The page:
So when I say that free will is a paradox it is just that to the Calvinist. We are to know that there are some things that we are not able to fully rap our finite minds around. This is one of those subjects.

God has given us responsibility in making know the Gospel we are at the same time not responsible we the person that we speak to on behalf of God turns away from God that person is. It could be that God has not called that person through our voice and we are just a seed sower and someone else is to water and someone else is to reap the harvest. It could be that God has harden that persons heart just as He did in the case of Pharaoh in the Exodus (Ex. 7:13: 8:15, 19 and so on.) This is what I mean. Pharaoh had free will yet the Bible teaches that God harden his heart.

Wow please excuse the sarcasm preacher, but wow, what a cop out! I mean seriously you just admitted that God is the author of sin basically. Then you attempt to clean it up by saying that since it served the will of God its ok. For you to believe any of what you just said, you would have to ignore the "whosoever"included in Jn 3:16. You would have to totally discount when it is said of God that He 'is not willing that any should perish"

Then you would have to totally disregard when God said to Israel to "Choose this day"...... Yes apparently it must be clear to the Calvinist, because to those of us who are willing to be intellectually honest it makes neither earthly or heavenly sense..


Amen, Brother Jonathan!

Thanks Bishop, it is quite disturbing when those in leadership cannot be intellectually honest about things and then try to couch it with "it served God's will" The issue is not did it serve God's will or not the issue is that he admitted that God is the author of sin. He is basically saying that God lies when He says that He does not want any to perish but that He desires all to be saved. He is basically calling God a schitzophrenic who seemingly cannot make up His mind with regard to who should be saved and who should not. Once again the rationale for my premise about how confused and utterly pitiable Calvin was. And why there are whole schools of thought about this nonsense is beyond me, because when examined closely Calvin is to theology what Freud is to psychology.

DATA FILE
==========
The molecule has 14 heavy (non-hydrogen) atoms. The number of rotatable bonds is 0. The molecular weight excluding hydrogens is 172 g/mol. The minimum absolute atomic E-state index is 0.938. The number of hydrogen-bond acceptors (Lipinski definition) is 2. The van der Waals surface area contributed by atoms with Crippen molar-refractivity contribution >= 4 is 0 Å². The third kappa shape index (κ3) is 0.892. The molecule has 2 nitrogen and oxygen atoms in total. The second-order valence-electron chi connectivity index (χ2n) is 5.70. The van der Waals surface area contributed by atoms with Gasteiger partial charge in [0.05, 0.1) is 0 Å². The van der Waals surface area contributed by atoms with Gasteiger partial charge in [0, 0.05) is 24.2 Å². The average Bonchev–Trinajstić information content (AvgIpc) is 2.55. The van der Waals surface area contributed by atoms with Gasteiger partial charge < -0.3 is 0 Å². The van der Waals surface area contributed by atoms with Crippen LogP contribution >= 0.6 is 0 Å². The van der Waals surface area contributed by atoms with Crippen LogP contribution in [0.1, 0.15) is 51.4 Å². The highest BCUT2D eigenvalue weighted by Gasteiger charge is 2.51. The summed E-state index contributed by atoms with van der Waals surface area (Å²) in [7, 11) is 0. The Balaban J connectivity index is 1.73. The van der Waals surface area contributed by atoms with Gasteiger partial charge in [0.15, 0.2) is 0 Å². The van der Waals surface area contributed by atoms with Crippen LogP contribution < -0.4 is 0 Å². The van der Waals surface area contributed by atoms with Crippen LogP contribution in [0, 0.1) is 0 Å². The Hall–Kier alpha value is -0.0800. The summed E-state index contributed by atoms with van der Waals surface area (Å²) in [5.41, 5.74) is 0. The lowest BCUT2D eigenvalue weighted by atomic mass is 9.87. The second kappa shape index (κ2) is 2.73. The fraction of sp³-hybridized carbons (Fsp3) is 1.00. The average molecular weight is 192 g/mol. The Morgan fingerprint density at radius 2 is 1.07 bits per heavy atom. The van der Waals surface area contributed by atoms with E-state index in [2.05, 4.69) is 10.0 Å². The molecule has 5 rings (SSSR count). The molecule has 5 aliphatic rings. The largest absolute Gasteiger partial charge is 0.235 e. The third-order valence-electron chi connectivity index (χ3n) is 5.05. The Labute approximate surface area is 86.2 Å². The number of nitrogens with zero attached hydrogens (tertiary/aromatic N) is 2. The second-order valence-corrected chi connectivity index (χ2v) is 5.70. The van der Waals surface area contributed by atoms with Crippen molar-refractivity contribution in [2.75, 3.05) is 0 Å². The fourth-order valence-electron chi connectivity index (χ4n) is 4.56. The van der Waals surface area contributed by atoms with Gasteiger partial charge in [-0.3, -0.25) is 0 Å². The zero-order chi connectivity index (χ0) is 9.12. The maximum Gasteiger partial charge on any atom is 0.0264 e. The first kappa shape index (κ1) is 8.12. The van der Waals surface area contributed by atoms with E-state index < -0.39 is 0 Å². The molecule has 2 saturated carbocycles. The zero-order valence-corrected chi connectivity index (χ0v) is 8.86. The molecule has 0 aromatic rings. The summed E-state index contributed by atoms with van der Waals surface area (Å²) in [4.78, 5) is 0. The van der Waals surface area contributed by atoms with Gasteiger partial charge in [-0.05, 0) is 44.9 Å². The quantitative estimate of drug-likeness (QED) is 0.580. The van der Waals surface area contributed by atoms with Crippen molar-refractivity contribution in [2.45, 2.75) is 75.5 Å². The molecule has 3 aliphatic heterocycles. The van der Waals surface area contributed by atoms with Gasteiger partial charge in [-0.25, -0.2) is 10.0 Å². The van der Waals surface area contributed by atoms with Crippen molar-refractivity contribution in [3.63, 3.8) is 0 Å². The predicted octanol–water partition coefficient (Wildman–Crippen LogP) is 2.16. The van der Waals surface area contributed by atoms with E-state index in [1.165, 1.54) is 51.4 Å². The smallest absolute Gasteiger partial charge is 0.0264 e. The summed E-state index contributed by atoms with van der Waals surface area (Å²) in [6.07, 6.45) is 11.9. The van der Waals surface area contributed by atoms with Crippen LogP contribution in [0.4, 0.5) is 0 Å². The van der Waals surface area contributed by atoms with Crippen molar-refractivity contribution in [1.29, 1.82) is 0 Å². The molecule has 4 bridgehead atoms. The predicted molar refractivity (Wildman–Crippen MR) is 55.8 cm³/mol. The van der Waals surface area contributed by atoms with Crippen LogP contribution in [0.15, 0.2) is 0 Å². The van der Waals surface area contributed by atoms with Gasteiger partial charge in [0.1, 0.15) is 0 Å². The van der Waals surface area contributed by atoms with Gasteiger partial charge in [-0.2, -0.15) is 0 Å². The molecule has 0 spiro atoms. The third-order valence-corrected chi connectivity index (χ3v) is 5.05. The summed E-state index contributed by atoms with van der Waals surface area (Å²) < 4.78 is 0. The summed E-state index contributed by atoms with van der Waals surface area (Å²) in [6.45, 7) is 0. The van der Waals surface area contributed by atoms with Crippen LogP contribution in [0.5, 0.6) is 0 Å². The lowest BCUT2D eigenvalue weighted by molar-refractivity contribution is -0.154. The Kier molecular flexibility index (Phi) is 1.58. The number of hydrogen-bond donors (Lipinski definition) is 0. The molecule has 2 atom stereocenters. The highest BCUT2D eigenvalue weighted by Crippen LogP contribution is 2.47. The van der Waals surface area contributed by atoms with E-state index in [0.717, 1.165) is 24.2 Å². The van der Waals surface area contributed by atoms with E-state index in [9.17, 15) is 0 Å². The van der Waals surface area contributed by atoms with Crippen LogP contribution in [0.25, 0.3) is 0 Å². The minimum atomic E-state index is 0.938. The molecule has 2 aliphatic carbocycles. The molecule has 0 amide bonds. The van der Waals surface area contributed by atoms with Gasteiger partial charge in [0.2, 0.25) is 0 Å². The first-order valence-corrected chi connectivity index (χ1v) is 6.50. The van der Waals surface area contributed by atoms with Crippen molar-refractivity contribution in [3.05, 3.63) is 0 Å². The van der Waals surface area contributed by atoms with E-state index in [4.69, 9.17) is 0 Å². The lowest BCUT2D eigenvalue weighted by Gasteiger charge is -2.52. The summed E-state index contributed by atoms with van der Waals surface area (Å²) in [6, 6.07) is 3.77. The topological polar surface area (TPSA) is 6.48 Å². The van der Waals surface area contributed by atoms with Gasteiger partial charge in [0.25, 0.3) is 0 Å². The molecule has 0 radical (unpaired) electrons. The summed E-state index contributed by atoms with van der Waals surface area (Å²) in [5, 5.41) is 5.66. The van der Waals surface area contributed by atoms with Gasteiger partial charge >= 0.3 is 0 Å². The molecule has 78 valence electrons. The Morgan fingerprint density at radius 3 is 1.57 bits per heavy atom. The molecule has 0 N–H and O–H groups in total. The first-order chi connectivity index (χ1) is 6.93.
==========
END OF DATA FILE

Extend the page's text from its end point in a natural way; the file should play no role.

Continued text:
I fully understand you throughts on this but think about this:


"I'm so glad that God chose me before the foundation of the world, because he never would have chosen me after I was born!" Charles Haddon Spurgeon


The following is a brief discussion of what I understand the biblical doctrine of election to mean.